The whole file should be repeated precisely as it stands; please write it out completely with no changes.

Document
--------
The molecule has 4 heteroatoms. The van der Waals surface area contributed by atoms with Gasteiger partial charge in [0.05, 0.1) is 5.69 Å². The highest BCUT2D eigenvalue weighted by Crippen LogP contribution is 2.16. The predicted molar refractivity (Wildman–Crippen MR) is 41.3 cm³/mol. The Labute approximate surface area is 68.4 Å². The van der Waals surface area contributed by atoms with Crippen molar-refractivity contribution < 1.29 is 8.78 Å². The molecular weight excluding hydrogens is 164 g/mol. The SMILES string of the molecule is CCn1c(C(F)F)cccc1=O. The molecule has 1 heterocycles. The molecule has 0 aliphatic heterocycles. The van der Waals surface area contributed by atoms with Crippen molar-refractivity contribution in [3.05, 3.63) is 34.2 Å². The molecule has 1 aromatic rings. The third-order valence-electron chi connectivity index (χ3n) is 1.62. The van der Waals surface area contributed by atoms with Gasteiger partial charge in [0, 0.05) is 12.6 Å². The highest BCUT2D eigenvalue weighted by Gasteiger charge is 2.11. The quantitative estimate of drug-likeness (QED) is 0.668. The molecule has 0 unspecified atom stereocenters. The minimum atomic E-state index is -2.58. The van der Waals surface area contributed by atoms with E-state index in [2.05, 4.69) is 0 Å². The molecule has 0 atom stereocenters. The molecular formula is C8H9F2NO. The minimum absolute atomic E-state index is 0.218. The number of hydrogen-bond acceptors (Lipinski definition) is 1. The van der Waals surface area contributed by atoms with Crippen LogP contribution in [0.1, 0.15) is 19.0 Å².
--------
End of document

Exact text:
The molecule has 4 heteroatoms. The van der Waals surface area contributed by atoms with Gasteiger partial charge in [0.05, 0.1) is 5.69 Å². The highest BCUT2D eigenvalue weighted by Crippen LogP contribution is 2.16. The predicted molar refractivity (Wildman–Crippen MR) is 41.3 cm³/mol. The Labute approximate surface area is 68.4 Å². The van der Waals surface area contributed by atoms with Crippen molar-refractivity contribution < 1.29 is 8.78 Å². The molecular weight excluding hydrogens is 164 g/mol. The SMILES string of the molecule is CCn1c(C(F)F)cccc1=O. The molecule has 1 heterocycles. The molecule has 0 aliphatic heterocycles. The van der Waals surface area contributed by atoms with Crippen molar-refractivity contribution in [3.05, 3.63) is 34.2 Å². The molecule has 1 aromatic rings. The third-order valence-electron chi connectivity index (χ3n) is 1.62. The van der Waals surface area contributed by atoms with Gasteiger partial charge in [0, 0.05) is 12.6 Å². The highest BCUT2D eigenvalue weighted by Gasteiger charge is 2.11. The quantitative estimate of drug-likeness (QED) is 0.668. The molecule has 0 unspecified atom stereocenters. The minimum atomic E-state index is -2.58. The van der Waals surface area contributed by atoms with E-state index in [2.05, 4.69) is 0 Å². The molecule has 0 atom stereocenters. The molecular formula is C8H9F2NO. The minimum absolute atomic E-state index is 0.218. The number of hydrogen-bond acceptors (Lipinski definition) is 1. The van der Waals surface area contributed by atoms with Crippen LogP contribution in [0.1, 0.15) is 19.0 Å².